[StBernard] White House admits slow Katrina housing plan
westley at da-parish.com
Wed Aug 23 22:44:14 EDT 2006
Read the end of this email. Amazing. People are going to feel a hell of a
lot better knowing the water in their den came from water that topped the
levee. It the water that actually goes through the hole in the levee that
really pisses people off. Are these people idiots?
White House admits slow Katrina housing plan
Delayed rebuilding project slowed payments to many hurricane victims
The Associated Press
Updated: 7:45 p.m. CT Aug 22, 2006
WASHINGTON - State officials in Louisiana are still struggling to ensure
that money to rebuild houses hit by Hurricane Katrina is fairly distributed,
the Bush administration's Gulf Coast coordinator said Tuesday.
Nearly a year after Katrina slammed into the Gulf Coast, only $44 billion
has been spent to get the battered region back on its feet, coordinator Don
Powell said. Over $110 billion has been designated for the massive
rebuilding project - $17 billion of which is to help rebuild an estimated
204,000 homes in Louisiana and Mississippi.
Money has begun to reach Mississippi homeowners, Powell said. But in
Louisiana, state plans for distributing the dollars were delayed, in turn
holding up the funding flow.
"There is always a balance and tension between getting the money out fast
and getting the money out responsibly fast," Powell told reporters at a
White House briefing.
"I have a sense of frustration, I have a sense of urgency all the time,"
said Powell, who stopped short of criticizing Louisiana's delay in
distributing the funds. "That money needs to get out because you'll see a
lot of activity. But it doesn't serve anyone for them to be sloppy and
haphazard in the administration of those moneys."
On Monday, President Bush noted that "the thing that's most important is for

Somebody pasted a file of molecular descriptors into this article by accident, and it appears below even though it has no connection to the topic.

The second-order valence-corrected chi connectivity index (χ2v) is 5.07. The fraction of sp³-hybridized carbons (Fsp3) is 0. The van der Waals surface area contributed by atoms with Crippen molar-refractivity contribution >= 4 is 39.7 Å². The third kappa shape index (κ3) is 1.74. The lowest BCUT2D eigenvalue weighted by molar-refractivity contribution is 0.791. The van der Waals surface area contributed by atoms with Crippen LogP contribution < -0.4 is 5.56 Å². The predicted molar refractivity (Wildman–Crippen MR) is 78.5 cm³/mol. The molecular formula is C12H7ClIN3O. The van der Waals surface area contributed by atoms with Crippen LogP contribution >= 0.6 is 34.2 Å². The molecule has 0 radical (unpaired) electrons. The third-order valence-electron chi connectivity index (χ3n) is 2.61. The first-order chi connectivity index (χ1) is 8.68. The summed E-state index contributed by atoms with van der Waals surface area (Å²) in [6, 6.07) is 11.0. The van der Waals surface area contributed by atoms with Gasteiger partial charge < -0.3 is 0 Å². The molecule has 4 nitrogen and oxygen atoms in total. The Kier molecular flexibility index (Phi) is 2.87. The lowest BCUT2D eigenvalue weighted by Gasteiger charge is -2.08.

the government to, you know, eliminate any bureaucratic obstacles, when we
find something that's not moving quick enough."
The U.S. Department of Housing and Urban Development approved in one day
Mississippi's plans for rebuilding housing, and gave the nod to Louisiana's
blueprint in 10 days, Powell said. Louisiana officials "didn't get their
plan into HUD until later, after Mississippi, thus the plan was not approved
until later," he said.
Accentuating the positive
Powell, flanked by the directors of the Federal Emergency Management Agency
and the U.S. Army Corps of Engineers, sought to spotlight successes in the
Gulf Coast as the Aug. 29 anniversary of Katrina nears.
An estimated 100 million cubic yards of debris has been removed from the
region so far - more than all the combined wreckage caused by Hurricane
Andrew in 1992 and from the World Trade Center in 2001, which took two years
to clean up, Powell said. The port of New Orleans "is back," he said, with
incoming tonnage equaling levels from before Katrina hit.
FEMA director R. David Paulison spoke bluntly about his agency's failures
last year to track supplies, register storm victims for benefits and help
emergency responders communicate with each other. "We need to make sure that
we are going to be ready to respond to this next storm and not waste those
opportunities, not waste those lessons learned," he said.
Water over the top
Earlier Tuesday, the Corps' chief engineer, Don Basham, said New
Orleans-area levees might be overtopped by up to four feet of water in a
future hurricane of Katrina's size.
"Even if you had another Katrina event today, we do not believe we'd have
any levees fail, as far as collapsing," Basham said. "But you're definitely
still going to have water that's going over the top of the levees. And
people are going to be inundated and need to evacuate, get out of the area."
A Corps investigation of the city's levees after Katrina revealed that
levees were breached - meaning that they collapsed, causing the water to
flow from behind them much faster - in only four spots along 160 miles of
floodwalls that were damaged during the storm. The walls were overtopped in
46 places, Basham said.
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